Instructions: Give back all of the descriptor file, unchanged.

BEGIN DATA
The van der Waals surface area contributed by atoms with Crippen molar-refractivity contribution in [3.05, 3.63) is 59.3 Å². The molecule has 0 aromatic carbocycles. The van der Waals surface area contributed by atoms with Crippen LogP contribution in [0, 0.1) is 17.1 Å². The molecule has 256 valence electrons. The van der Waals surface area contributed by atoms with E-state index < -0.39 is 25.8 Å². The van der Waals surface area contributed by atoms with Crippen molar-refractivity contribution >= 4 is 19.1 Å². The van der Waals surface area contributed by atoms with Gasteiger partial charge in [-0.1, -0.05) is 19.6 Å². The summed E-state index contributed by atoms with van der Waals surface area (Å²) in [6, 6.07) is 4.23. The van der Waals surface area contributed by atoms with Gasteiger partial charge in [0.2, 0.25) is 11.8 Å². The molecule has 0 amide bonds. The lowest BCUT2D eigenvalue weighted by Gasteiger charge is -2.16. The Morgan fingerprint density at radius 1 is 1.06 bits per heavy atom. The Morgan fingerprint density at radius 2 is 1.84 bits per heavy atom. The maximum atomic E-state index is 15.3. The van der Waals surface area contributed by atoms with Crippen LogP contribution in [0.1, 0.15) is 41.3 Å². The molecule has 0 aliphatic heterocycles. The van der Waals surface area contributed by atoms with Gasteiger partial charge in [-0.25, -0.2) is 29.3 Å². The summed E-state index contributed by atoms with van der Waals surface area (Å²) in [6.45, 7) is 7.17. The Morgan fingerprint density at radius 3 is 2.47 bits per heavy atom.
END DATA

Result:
The van der Waals surface area contributed by atoms with Crippen molar-refractivity contribution in [3.05, 3.63) is 59.3 Å². The molecule has 0 aromatic carbocycles. The van der Waals surface area contributed by atoms with Crippen LogP contribution in [0, 0.1) is 17.1 Å². The molecule has 256 valence electrons. The van der Waals surface area contributed by atoms with E-state index < -0.39 is 25.8 Å². The van der Waals surface area contributed by atoms with Crippen molar-refractivity contribution >= 4 is 19.1 Å². The van der Waals surface area contributed by atoms with Gasteiger partial charge in [-0.1, -0.05) is 19.6 Å². The summed E-state index contributed by atoms with van der Waals surface area (Å²) in [6, 6.07) is 4.23. The van der Waals surface area contributed by atoms with Gasteiger partial charge in [0.2, 0.25) is 11.8 Å². The molecule has 0 amide bonds. The lowest BCUT2D eigenvalue weighted by Gasteiger charge is -2.16. The Morgan fingerprint density at radius 1 is 1.06 bits per heavy atom. The Morgan fingerprint density at radius 2 is 1.84 bits per heavy atom. The maximum atomic E-state index is 15.3. The van der Waals surface area contributed by atoms with Crippen LogP contribution in [0.1, 0.15) is 41.3 Å². The molecule has 0 aliphatic heterocycles. The van der Waals surface area contributed by atoms with Gasteiger partial charge in [-0.25, -0.2) is 29.3 Å². The summed E-state index contributed by atoms with van der Waals surface area (Å²) in [6.45, 7) is 7.17. The Morgan fingerprint density at radius 3 is 2.47 bits per heavy atom.